I'm Lindsay Ferrier, a Nashville writer with a passion for family travel, exploring Tennessee, and raising kids without losing my mind in the process. This is where I share my discoveries, along with occasional deep thoughts, pop culture tangents and a sprinkling of snark. Want to get in touch? Use the CONTACT form at the top of the page.
October 24, 2017
Last month was a pretty good one for me reading-wise, with only two duds and three books I love, love, LOVED.
I’m giving Still Life five stars because I consider it to be at the very top of its genre –This is the ultimate cozy murder mystery novel, with enough food for thought about humans and their relationships with each other to elevate it above the usual atmospheric small town read. (Mitford, I’m looking at you. Twin Pines leaves you in its dust.)
While the mystery itself is fairly solid and Louise Penny does a good job of dropping plenty of clues and yet still surprising the reader with the ending (okay, it did take some suspension of disbelief, but I forgive her), the real reason you’ll love this book is because of the delightful village of Twin Pines and its residents, and because of Inspector Armand Gamache, a character I can’t wait to learn more about in Penny’s subsequent Twin Pines novels.
I’ve visited Quebec twice now and fallen in love with its villages while I was there — I could easily live in one — so Still Life’s setting was a real treat for me. Even if you’ve never been to Canada, give this book a try. I’m betting you’ll really enjoy it.
I hate giving Setting Free the Kites a bad review, because I have two friends who absolutely loved it and it’s gotten lots of glowing GoodReads reviews — but for me, this coming-of-age novel about an amusement park owner’s son growing up in coastal Maine was an utter disappointment.
Alex George is a very good writer, and the ease of his prose is what kept me reading through to the end. I really hoped he’d pull off a miracle in the last chapter and somehow pull everything together. Alas, that was not the case. Without giving away any spoilers, I had several problems with this book. The biggest issue for me was that the plot line was totally unbelievable and often unnecessarily veered into soap opera-esque melodrama when –let’s be honest– adolescence is dramatic enough without adding a dozen different calamities to the mix. For the main character, everything that could go wrong did, basically, to the point that I began wincing as I saw it coming, silently begging Alex George not to take the …AND YOU WON’T BELIEVE WHAT HAPPENED NEXT route. Oh, he took it, all right. Every. Damn. Time.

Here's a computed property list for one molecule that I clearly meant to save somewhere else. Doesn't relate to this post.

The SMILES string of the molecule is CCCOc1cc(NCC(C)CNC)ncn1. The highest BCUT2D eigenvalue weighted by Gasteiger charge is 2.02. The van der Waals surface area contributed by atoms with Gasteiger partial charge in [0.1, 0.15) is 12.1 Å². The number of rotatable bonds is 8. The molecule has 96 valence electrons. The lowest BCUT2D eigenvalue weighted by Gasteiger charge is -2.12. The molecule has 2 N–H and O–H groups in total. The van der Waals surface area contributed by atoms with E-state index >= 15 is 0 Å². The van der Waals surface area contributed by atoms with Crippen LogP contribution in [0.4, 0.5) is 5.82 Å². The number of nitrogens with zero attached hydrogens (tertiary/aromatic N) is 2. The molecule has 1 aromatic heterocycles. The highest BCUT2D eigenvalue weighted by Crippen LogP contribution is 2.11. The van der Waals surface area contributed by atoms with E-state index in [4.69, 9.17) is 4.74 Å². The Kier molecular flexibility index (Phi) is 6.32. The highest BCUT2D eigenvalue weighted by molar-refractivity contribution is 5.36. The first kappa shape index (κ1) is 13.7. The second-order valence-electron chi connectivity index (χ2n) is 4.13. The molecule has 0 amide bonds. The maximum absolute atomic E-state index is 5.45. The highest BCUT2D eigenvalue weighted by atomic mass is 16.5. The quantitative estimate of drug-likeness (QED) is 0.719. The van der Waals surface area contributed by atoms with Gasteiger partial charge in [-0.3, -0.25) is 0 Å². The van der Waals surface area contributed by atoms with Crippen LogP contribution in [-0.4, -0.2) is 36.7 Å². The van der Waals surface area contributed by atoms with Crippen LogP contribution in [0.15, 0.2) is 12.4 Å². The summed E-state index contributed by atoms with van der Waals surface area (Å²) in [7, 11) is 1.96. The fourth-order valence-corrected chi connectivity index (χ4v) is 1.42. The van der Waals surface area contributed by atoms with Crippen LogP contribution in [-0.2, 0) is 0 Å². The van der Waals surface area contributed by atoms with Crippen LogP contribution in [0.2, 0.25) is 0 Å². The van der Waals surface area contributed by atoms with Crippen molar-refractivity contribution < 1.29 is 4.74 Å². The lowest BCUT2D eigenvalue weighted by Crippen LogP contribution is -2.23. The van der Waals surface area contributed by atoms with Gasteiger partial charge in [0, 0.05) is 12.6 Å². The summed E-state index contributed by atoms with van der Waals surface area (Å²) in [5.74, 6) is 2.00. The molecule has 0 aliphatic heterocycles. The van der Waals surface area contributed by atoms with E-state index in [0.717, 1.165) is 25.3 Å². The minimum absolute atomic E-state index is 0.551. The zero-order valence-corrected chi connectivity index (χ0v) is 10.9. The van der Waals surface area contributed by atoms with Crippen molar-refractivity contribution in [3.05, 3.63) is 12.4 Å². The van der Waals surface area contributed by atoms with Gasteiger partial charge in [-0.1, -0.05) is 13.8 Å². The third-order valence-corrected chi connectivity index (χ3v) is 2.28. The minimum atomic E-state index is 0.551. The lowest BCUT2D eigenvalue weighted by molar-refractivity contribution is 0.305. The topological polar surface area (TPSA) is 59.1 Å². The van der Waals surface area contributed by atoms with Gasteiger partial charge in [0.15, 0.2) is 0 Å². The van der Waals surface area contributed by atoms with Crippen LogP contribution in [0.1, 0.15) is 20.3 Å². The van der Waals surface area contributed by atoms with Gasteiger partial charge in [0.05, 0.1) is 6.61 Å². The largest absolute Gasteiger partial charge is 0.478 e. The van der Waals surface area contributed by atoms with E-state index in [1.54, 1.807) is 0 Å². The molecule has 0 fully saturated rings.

A couple of times in the novel, George veered off into asides that had little to do with the story — I found that to be weird and distracting. I also had issues with the way simple things like the laws of physics were completely bungled or ignored. Let a kite go in the sky and a gust of wind just might carry it away, sure. Let multiple kites go and it’s safe to say the majority of them are going to plummet to the ground rather than being carried off into oblivion like helium balloons. There were other issues like this one, but I hate to get into them lest I give too much of the story away. They were small grievances on the surface, but when they are part of a pivotal scene in the novel, well, it’s annoying.
I definitely enjoy Laura Ingalls Wilder’s books more as an adult than I ever did as a kid — Now that I’m a mom, I’m spellbound by all the work -and danger- that went into raising a family 150 years ago. Although Wilder’s need to tell us every. Stinking. Detail. of really obscure things like making a bobsled from felled oak trees and baling wheat and slaughtering a hog *shudder* can slow things down in her books from time to time, the end result is an admittedly idyllic but still very true-to-life impression of what life was like for America’s pioneers in the mid to late 1800s. I, for one, am riveted.
I also love the idealism of the Little House series. I don’t care if Charles Ingalls was a drunk and somewhat shiftless in real life — I love Wilder’s fond memories of her father and her childhood in general because she creates this cozy atmosphere in her books that I really enjoy losing myself in. When I finish this series (I’m reading about 2 Little House books a year, among many other things), I plan to start it again, simply because it makes me feel very good and very hopeful when I’m reading it. It also inspires me to pretend I’m Carolyn and bake and clean like crazy.
That said, I had been putting off reading Farmer Boy FOREVER. I knew it was a standalone book in the series, since it’s about the boyhood of Wilder’s husband Almanzo, but I didn’t want to get too much deeper in the series without getting Farmer Boy out of the way (I’m currently 4 books in, not counting FB). I just didn’t think that reading about a BOY on a FARM would be all that interesting. Fortunately, I was wrong.